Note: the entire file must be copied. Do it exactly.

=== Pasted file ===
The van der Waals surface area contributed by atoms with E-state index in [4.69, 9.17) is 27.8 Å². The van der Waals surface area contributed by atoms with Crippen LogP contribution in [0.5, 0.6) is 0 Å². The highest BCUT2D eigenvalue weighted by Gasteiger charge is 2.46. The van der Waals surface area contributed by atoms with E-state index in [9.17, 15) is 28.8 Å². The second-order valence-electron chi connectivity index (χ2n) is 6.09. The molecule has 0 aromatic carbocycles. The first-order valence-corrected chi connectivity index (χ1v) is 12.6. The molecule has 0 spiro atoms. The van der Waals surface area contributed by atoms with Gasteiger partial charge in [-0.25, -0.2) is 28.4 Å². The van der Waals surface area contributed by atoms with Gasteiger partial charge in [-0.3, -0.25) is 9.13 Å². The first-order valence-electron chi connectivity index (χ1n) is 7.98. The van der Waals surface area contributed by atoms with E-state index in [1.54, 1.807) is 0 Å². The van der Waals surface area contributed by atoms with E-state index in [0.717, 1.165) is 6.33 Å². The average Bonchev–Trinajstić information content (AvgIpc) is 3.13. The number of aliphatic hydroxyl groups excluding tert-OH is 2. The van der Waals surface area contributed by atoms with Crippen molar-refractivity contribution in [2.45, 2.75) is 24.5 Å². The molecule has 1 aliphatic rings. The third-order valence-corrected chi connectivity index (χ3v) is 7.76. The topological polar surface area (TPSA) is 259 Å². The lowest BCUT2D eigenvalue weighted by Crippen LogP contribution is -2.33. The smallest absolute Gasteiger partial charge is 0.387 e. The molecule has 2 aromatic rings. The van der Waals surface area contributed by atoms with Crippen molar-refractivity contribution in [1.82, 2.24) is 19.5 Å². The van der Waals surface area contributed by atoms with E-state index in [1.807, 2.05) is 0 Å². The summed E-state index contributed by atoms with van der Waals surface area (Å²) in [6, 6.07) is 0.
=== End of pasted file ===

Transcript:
The van der Waals surface area contributed by atoms with E-state index in [4.69, 9.17) is 27.8 Å². The van der Waals surface area contributed by atoms with Crippen LogP contribution in [0.5, 0.6) is 0 Å². The highest BCUT2D eigenvalue weighted by Gasteiger charge is 2.46. The van der Waals surface area contributed by atoms with E-state index in [9.17, 15) is 28.8 Å². The second-order valence-electron chi connectivity index (χ2n) is 6.09. The molecule has 0 aromatic carbocycles. The first-order valence-corrected chi connectivity index (χ1v) is 12.6. The molecule has 0 spiro atoms. The van der Waals surface area contributed by atoms with Gasteiger partial charge in [-0.25, -0.2) is 28.4 Å². The van der Waals surface area contributed by atoms with Gasteiger partial charge in [-0.3, -0.25) is 9.13 Å². The first-order valence-electron chi connectivity index (χ1n) is 7.98. The van der Waals surface area contributed by atoms with E-state index in [1.54, 1.807) is 0 Å². The van der Waals surface area contributed by atoms with E-state index in [0.717, 1.165) is 6.33 Å². The average Bonchev–Trinajstić information content (AvgIpc) is 3.13. The number of aliphatic hydroxyl groups excluding tert-OH is 2. The van der Waals surface area contributed by atoms with Crippen molar-refractivity contribution in [2.45, 2.75) is 24.5 Å². The molecule has 1 aliphatic rings. The third-order valence-corrected chi connectivity index (χ3v) is 7.76. The topological polar surface area (TPSA) is 259 Å². The lowest BCUT2D eigenvalue weighted by Crippen LogP contribution is -2.33. The smallest absolute Gasteiger partial charge is 0.387 e. The molecule has 2 aromatic rings. The van der Waals surface area contributed by atoms with Crippen molar-refractivity contribution in [1.82, 2.24) is 19.5 Å². The van der Waals surface area contributed by atoms with E-state index in [1.807, 2.05) is 0 Å². The summed E-state index contributed by atoms with van der Waals surface area (Å²) in [6, 6.07) is 0.